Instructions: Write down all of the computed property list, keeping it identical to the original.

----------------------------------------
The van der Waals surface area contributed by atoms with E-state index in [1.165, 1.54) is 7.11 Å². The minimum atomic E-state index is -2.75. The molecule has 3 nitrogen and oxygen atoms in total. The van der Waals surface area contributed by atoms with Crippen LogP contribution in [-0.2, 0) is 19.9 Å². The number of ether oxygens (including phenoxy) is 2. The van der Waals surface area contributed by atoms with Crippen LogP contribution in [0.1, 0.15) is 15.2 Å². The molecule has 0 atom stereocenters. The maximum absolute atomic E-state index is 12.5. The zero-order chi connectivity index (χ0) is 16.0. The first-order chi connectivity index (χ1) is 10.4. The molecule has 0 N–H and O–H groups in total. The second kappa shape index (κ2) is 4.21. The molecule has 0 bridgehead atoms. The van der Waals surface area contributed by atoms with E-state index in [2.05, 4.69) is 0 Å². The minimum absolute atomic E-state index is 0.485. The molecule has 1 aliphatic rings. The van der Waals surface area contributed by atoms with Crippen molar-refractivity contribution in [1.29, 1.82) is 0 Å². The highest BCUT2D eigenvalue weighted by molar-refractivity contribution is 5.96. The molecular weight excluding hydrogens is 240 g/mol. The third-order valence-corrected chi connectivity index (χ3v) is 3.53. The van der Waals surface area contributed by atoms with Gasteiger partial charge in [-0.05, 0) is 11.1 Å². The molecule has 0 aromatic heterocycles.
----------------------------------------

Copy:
The van der Waals surface area contributed by atoms with E-state index in [1.165, 1.54) is 7.11 Å². The minimum atomic E-state index is -2.75. The molecule has 3 nitrogen and oxygen atoms in total. The van der Waals surface area contributed by atoms with Crippen LogP contribution in [-0.2, 0) is 19.9 Å². The number of ether oxygens (including phenoxy) is 2. The van der Waals surface area contributed by atoms with Crippen LogP contribution in [0.1, 0.15) is 15.2 Å². The molecule has 0 atom stereocenters. The maximum absolute atomic E-state index is 12.5. The zero-order chi connectivity index (χ0) is 16.0. The first-order chi connectivity index (χ1) is 10.4. The molecule has 0 N–H and O–H groups in total. The second kappa shape index (κ2) is 4.21. The molecule has 0 bridgehead atoms. The van der Waals surface area contributed by atoms with E-state index in [2.05, 4.69) is 0 Å². The minimum absolute atomic E-state index is 0.485. The molecule has 1 aliphatic rings. The van der Waals surface area contributed by atoms with Crippen molar-refractivity contribution in [1.29, 1.82) is 0 Å². The highest BCUT2D eigenvalue weighted by molar-refractivity contribution is 5.96. The molecular weight excluding hydrogens is 240 g/mol. The third-order valence-corrected chi connectivity index (χ3v) is 3.53. The van der Waals surface area contributed by atoms with Gasteiger partial charge in [-0.05, 0) is 11.1 Å². The molecule has 0 aromatic heterocycles.